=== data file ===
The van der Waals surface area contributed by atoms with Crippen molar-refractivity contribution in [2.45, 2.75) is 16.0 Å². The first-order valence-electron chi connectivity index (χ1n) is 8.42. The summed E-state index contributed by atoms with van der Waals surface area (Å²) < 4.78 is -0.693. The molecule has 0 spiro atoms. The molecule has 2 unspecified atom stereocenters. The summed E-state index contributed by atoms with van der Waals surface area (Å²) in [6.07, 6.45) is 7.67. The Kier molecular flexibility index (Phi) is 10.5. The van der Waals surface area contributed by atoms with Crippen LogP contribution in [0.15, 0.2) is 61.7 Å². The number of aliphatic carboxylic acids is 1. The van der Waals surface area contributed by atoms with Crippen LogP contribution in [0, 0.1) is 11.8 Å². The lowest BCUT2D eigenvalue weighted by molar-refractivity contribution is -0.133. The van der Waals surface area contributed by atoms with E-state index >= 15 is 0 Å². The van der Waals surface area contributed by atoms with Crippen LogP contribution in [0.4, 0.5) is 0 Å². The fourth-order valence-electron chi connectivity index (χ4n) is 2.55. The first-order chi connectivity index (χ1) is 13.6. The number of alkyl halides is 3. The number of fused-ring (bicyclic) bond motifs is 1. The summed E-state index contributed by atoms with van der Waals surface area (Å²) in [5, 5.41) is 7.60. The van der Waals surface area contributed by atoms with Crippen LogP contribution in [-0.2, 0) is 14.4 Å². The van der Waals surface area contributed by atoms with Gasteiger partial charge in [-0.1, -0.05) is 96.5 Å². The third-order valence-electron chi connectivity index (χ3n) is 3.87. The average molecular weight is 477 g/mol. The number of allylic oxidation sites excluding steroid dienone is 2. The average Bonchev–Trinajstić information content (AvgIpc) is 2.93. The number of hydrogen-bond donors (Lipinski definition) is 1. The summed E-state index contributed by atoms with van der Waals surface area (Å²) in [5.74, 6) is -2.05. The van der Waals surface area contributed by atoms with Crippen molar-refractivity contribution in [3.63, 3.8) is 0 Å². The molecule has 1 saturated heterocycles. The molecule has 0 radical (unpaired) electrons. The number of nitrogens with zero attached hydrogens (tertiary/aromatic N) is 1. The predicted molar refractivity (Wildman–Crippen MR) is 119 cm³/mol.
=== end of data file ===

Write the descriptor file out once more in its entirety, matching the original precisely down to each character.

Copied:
The van der Waals surface area contributed by atoms with Crippen molar-refractivity contribution in [2.45, 2.75) is 16.0 Å². The first-order valence-electron chi connectivity index (χ1n) is 8.42. The summed E-state index contributed by atoms with van der Waals surface area (Å²) < 4.78 is -0.693. The molecule has 0 spiro atoms. The molecule has 2 unspecified atom stereocenters. The summed E-state index contributed by atoms with van der Waals surface area (Å²) in [6.07, 6.45) is 7.67. The Kier molecular flexibility index (Phi) is 10.5. The van der Waals surface area contributed by atoms with Crippen LogP contribution in [0.15, 0.2) is 61.7 Å². The number of aliphatic carboxylic acids is 1. The van der Waals surface area contributed by atoms with Crippen LogP contribution in [0, 0.1) is 11.8 Å². The lowest BCUT2D eigenvalue weighted by molar-refractivity contribution is -0.133. The van der Waals surface area contributed by atoms with E-state index >= 15 is 0 Å². The van der Waals surface area contributed by atoms with Crippen LogP contribution in [0.4, 0.5) is 0 Å². The fourth-order valence-electron chi connectivity index (χ4n) is 2.55. The first-order chi connectivity index (χ1) is 13.6. The number of alkyl halides is 3. The number of fused-ring (bicyclic) bond motifs is 1. The summed E-state index contributed by atoms with van der Waals surface area (Å²) in [5, 5.41) is 7.60. The van der Waals surface area contributed by atoms with Crippen LogP contribution in [-0.2, 0) is 14.4 Å². The van der Waals surface area contributed by atoms with Gasteiger partial charge in [-0.1, -0.05) is 96.5 Å². The third-order valence-electron chi connectivity index (χ3n) is 3.87. The average molecular weight is 477 g/mol. The number of allylic oxidation sites excluding steroid dienone is 2. The average Bonchev–Trinajstić information content (AvgIpc) is 2.93. The number of hydrogen-bond donors (Lipinski definition) is 1. The summed E-state index contributed by atoms with van der Waals surface area (Å²) in [5.74, 6) is -2.05. The van der Waals surface area contributed by atoms with Crippen molar-refractivity contribution in [3.63, 3.8) is 0 Å². The molecule has 1 saturated heterocycles. The molecule has 0 radical (unpaired) electrons. The number of nitrogens with zero attached hydrogens (tertiary/aromatic N) is 1. The predicted molar refractivity (Wildman–Crippen MR) is 119 cm³/mol.